The Copper Coast
You roll the dice when there’s some kind of interesting opposition keeping you from achieving your goals. If there’s no interesting opposition, you just accomplish whatever you say you’re trying to do.
Characters in a Fate game solve their problems proactively. Players, during the game you’re going to do a lot—you might break into the bad guy’s fortress, pilot a ship past a raging maelstrom , rally a group of peasants into a protest, or poll a network of waifs to get the latest word on the street.
Whenever you take action, there’s a good chance that something or someone is going to be in your way. It wouldn’t be an interesting story if the bad guy just rolled over and handed you victory on a plate—clearly, he’s got guards or locked gates to keep you out of his place. Or the maelstrom is trying to pull yo into it’s maw. Or the peasants are really afraid of the Baron. Or someone’s been bribing the waifs to keep quiet.
That’s when it’s time to take out the dice. When you make a skill roll, you’re taking one of four actions: overcome, create an advantage, attack, or defend.
• Choose the character’s skill that is appropriate to the action.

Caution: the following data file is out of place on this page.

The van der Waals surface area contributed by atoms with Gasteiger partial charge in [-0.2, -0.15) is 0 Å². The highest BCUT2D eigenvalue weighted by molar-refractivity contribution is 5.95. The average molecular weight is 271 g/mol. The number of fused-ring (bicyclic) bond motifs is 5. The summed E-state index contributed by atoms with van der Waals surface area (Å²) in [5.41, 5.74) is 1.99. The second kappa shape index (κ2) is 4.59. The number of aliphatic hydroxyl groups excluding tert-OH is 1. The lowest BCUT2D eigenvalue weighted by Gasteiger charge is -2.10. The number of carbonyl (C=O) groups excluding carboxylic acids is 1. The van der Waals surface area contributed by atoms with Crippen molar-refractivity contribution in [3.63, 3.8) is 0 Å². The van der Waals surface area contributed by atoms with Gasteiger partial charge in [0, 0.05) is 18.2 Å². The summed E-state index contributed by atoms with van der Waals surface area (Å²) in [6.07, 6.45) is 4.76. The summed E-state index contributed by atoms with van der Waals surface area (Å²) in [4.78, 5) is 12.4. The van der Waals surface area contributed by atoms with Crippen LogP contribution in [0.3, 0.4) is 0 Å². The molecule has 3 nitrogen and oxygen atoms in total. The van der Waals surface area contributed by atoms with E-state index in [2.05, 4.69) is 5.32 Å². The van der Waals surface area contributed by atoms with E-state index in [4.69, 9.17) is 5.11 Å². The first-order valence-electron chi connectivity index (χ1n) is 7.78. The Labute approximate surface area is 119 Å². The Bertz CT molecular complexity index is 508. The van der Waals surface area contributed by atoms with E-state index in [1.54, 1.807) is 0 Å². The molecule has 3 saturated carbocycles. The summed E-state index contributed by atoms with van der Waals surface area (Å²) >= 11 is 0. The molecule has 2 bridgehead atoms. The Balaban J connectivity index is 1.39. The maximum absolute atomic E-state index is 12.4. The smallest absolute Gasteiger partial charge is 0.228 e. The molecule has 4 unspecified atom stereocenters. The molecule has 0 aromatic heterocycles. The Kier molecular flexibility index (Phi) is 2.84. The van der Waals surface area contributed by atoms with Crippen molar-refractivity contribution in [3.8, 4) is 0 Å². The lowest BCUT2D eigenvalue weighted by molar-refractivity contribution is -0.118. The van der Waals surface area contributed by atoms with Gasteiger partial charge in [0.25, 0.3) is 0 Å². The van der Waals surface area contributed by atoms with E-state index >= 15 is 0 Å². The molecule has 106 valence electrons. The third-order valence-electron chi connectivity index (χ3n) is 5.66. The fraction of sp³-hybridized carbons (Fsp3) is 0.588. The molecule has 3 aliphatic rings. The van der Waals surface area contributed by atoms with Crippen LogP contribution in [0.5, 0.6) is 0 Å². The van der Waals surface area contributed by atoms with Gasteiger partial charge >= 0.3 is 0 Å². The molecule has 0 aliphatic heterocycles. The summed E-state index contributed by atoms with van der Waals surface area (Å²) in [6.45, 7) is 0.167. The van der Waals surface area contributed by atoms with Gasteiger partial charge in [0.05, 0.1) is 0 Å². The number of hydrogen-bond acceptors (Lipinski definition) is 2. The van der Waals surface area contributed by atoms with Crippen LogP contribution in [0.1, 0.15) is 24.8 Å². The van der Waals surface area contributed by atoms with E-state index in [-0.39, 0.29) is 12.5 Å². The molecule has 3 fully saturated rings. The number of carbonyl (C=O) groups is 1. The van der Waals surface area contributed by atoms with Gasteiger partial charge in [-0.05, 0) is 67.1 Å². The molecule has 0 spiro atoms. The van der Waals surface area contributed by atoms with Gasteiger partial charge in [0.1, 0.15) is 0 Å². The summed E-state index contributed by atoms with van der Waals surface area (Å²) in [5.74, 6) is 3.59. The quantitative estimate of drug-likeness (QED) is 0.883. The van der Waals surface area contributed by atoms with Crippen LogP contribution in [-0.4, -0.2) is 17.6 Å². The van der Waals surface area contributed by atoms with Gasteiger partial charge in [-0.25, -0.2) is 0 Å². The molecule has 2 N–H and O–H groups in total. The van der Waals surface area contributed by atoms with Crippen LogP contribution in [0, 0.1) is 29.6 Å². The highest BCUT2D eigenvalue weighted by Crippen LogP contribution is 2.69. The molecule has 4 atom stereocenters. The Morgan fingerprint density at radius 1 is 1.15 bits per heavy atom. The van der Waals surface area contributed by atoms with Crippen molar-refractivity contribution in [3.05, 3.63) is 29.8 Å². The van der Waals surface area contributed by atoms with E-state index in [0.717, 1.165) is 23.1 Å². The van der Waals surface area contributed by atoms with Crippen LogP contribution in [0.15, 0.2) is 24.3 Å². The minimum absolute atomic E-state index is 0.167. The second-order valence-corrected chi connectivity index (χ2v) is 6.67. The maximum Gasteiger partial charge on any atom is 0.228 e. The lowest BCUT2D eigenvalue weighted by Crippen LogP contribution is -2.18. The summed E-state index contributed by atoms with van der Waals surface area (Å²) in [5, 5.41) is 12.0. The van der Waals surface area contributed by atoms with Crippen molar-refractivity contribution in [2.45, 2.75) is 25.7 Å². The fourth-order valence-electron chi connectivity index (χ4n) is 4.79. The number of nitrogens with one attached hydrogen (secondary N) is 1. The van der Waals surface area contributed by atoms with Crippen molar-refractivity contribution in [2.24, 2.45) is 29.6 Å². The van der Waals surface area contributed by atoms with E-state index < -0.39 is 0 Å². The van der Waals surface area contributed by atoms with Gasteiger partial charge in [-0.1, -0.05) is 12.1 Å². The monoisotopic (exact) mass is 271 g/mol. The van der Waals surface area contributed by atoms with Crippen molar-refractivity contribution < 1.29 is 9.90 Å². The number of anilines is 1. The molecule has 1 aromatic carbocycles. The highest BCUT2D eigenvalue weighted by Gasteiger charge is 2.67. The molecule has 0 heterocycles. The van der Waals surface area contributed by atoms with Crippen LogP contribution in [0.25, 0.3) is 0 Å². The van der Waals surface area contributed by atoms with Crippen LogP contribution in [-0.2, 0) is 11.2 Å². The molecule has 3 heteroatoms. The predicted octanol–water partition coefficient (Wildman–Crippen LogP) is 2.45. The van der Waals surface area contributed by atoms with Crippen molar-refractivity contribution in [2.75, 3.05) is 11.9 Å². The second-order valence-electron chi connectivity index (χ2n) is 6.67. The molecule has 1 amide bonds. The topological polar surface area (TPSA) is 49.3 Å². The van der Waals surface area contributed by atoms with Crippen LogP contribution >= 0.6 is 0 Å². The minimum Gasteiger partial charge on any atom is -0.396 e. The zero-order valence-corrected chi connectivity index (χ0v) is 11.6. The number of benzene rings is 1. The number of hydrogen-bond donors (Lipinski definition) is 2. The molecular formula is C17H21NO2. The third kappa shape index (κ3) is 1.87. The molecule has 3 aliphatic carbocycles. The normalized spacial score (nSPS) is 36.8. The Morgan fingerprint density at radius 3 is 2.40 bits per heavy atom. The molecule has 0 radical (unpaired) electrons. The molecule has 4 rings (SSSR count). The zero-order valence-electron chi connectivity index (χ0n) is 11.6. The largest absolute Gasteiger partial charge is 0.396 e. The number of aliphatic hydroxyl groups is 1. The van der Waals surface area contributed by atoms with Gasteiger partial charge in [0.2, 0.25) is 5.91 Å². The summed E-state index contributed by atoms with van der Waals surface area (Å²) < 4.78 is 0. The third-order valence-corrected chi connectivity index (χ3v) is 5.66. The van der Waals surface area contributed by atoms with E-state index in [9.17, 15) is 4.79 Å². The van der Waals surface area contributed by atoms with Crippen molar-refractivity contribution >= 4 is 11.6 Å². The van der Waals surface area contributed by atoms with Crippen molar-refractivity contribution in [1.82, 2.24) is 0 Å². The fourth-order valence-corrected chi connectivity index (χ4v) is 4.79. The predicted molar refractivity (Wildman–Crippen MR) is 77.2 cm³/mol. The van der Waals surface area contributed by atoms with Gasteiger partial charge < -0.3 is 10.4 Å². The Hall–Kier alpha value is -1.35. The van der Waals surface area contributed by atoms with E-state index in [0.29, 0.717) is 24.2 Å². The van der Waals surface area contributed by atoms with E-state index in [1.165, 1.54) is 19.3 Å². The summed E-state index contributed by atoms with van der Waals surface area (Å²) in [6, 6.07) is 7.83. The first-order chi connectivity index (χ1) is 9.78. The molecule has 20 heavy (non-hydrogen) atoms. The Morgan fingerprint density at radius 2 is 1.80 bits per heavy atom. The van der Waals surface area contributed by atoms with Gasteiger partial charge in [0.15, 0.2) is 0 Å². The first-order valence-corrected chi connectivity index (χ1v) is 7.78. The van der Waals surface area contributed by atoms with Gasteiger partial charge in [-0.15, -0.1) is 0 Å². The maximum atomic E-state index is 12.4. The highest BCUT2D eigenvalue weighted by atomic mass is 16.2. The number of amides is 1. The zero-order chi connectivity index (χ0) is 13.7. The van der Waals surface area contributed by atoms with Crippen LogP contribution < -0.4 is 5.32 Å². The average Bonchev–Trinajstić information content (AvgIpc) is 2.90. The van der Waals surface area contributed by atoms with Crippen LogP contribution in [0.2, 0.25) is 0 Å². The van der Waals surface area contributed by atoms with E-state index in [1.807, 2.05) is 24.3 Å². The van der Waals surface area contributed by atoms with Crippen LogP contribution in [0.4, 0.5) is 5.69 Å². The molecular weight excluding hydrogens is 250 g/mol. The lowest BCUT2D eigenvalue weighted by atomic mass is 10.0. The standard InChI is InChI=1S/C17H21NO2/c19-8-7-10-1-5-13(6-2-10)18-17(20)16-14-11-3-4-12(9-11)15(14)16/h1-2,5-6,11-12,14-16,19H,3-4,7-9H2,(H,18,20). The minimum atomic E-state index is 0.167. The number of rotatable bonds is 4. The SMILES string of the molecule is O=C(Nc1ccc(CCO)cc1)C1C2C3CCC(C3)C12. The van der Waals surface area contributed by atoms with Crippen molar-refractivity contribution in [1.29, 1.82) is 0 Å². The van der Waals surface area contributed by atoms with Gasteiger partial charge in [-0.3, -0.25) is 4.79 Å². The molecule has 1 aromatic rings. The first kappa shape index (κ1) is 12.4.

• Roll four Fate dice.
• Add together the symbols showing on the dice.
• Add your skill rating to the dice roll. The total is your result on the ladder.
• If you invoke an aspect, add +2 to your result or re-roll the dice.
Whenever you roll the dice, you’re comparing your roll to your opposition. Opposition is either active, meaning it’s another person rolling dice against you, or passive, meaning that it’s just a set rating on the ladder which represents the influence of the environment or situation you’re in.
The Four Outcomes
When you roll the dice, either you’re going to fail, tie, succeed, or succeed with style.
Every roll you make in a Fate game results in one of four outcomes, generally speaking. The specifics may change a little depending on what kind of action you’re taking (see The Four Actions), but all the game actions fit this general pattern.
If you roll lower than your opposition, you fail.
This means one of several things: you don’t get what you want, you get what you want at a serious cost, or you suffer some negative mechanical consequence. Sometimes, it means more than one of those. It’s the GM’s job to determine an appropriate cost.
If you roll the same as your opposition, you tie.
This means you get what you want, but at a minor cost, or you get a lesser version of what you wanted.
If you roll higher than your opposition by 1 or 2 shifts, you succeed.
This means you get what you want at no cost.
Succeed with Style
If you roll higher than your opposition by 3 or more shifts, you succeed with style.
This means that you get what you want, but you also get an added benefit on top of that.